Oregon state coffers saw personal and corporate income tax collections go up in the past few months, not down as had been forecast, after the initial shock of the coronavirus pandemic resulted in widespread business shutdowns.
Though those gains will ease fears about the current state budget, state economists told lawmakers Wednesday, Sept. 23, that the downturn will affect future spending in the next two-year cycle that starts in July 2021.
"We basically erased the recessionary impact for the current biennium," Mark McMullen, the chief state economist, said at a joint meeting of the House and Senate revenue committees. "But as we go forward, it looks more like the June 2020 outlook as we converge toward a path of slower growth."
Personal income tax collections went up by $1.3 billion over the quarter, and corporate income taxes by about $400 million. Those sources account for more than 90% of the state general fund, which is the state's most flexible fund for spending.
Oregon Lottery proceeds also partially recovered, and state collections from marijuana taxes and the new corporate activity tax also were up. Those three sources have restrictions on how they are spent.
"We set a record," McMullen said, despite the economic downturn and despite $1.5 billion in personal tax credits applied from the kicker, which is money returned when collections exceed the two-year forecast.
Lawmakers met Aug. 10 to rebalance the state budget after the June forecast, issued May 20, indicated that state tax collections would fall short by more than $1 billion. On Sunday, Sept. 20, Gov. Kate Brown vetoed some of the lawmakers' spending cuts and a $100 million set-aside for caseload growth.
The December quarterly forecast is scheduled Nov. 18. Brown's 2021-23 proposed budget, due Dec. 1, will be based on that forecast. There will be two more forecasts before the 2021 Legislature completes work on that budget.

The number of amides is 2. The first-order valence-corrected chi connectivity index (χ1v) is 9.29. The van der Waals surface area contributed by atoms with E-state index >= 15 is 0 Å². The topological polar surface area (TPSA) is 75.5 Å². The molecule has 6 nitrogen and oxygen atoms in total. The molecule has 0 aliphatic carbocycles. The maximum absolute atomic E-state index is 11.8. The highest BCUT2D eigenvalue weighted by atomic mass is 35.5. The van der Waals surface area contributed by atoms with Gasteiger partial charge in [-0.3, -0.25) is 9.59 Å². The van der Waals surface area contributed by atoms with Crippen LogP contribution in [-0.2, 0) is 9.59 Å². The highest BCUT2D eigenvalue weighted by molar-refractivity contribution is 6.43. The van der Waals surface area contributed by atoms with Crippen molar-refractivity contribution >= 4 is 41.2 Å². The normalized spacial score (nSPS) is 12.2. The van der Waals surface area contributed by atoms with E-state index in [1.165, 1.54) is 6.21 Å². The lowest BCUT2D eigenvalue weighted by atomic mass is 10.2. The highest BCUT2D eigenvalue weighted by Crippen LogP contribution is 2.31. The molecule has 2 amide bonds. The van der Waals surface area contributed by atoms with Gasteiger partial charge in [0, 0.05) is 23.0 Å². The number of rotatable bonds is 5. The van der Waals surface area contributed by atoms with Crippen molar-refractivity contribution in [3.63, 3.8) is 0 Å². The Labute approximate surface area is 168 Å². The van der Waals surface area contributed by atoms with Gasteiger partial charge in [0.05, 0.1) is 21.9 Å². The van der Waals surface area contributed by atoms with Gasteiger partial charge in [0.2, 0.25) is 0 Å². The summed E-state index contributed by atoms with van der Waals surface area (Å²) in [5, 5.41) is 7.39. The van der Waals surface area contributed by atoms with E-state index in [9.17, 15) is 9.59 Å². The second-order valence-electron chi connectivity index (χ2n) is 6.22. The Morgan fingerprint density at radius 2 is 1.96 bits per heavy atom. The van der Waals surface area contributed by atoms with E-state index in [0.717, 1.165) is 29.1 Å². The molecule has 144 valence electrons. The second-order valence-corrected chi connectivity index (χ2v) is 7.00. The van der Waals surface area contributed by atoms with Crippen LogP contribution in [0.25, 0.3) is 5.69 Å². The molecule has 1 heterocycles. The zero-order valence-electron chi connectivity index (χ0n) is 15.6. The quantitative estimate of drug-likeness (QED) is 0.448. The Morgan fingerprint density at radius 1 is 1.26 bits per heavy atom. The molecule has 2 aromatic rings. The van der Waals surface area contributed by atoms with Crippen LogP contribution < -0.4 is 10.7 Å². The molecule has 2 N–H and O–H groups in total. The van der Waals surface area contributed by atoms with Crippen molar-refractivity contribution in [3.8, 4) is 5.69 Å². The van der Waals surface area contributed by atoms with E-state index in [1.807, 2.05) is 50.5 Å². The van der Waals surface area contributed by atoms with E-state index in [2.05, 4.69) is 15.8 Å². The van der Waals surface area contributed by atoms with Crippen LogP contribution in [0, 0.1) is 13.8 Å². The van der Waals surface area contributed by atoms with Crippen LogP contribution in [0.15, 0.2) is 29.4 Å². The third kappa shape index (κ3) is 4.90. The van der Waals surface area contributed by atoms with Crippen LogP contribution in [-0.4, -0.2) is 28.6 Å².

McMullen and senior economist John Lehner said two main factors were responsible for growth in tax collections, instead of the sharp decline they projected in their May 20 report.
The earlier forecast was based in part on the record number of unemployment claims filed in March and April, after Brown's executive orders resulted in business shutdowns and curtailments. The statewide unemployment rate jumped from a record-low 3.5% in March to 14.2% in April — that was bad, but not as bad as the projected 20% unemployment rate.
Still, the Employment Department has reported more than 560,000 claims for regular benefits and 165,000 claims for newly approved benefits for self-employed and gig workers since the start of the pandemic.
The second factor was the massive amount of federal aid provided to Oregon through the CARES Act, which Congress passed and President Donald Trump signed March 27. Oregon got at least $14 billion, about half going to individuals and households and half to businesses.
Though the $1,200 stimulus checks are not taxable — and they were phased out for higher-income households — unemployment benefits exceeding $2,400 are taxable under Oregon law. They include the extra $600-per-week federal payments that stopped at the end of July. A six-week, $300-per-week extension ended eligibility Sept. 5, though payments are scheduled to start at the end of September.
Businesses got money from the Paycheck Protection Program and other aid targeted to larger businesses.
That aid resulted in U.S. personal income increasing by about 10% from January, instead of decreasing by the same amount, after the start of the pandemic.
Asked by Sen. Ginny Burdick, D-Portland, McMullen said outside advisers that the state consults for the forecast are assuming there will be a follow-up aid plan to the CARES Act. But that is deadlocked in Congress, where the Democratic-led House passed a $3 trillion plan May 15, but the Republican majority in the Senate failed to advance a $500 billion plan on Sept. 10.
Oregon's overall unemployment rate remains high at 7.7% in August, though less than the 10% peak in the Great Recession of 2007-10.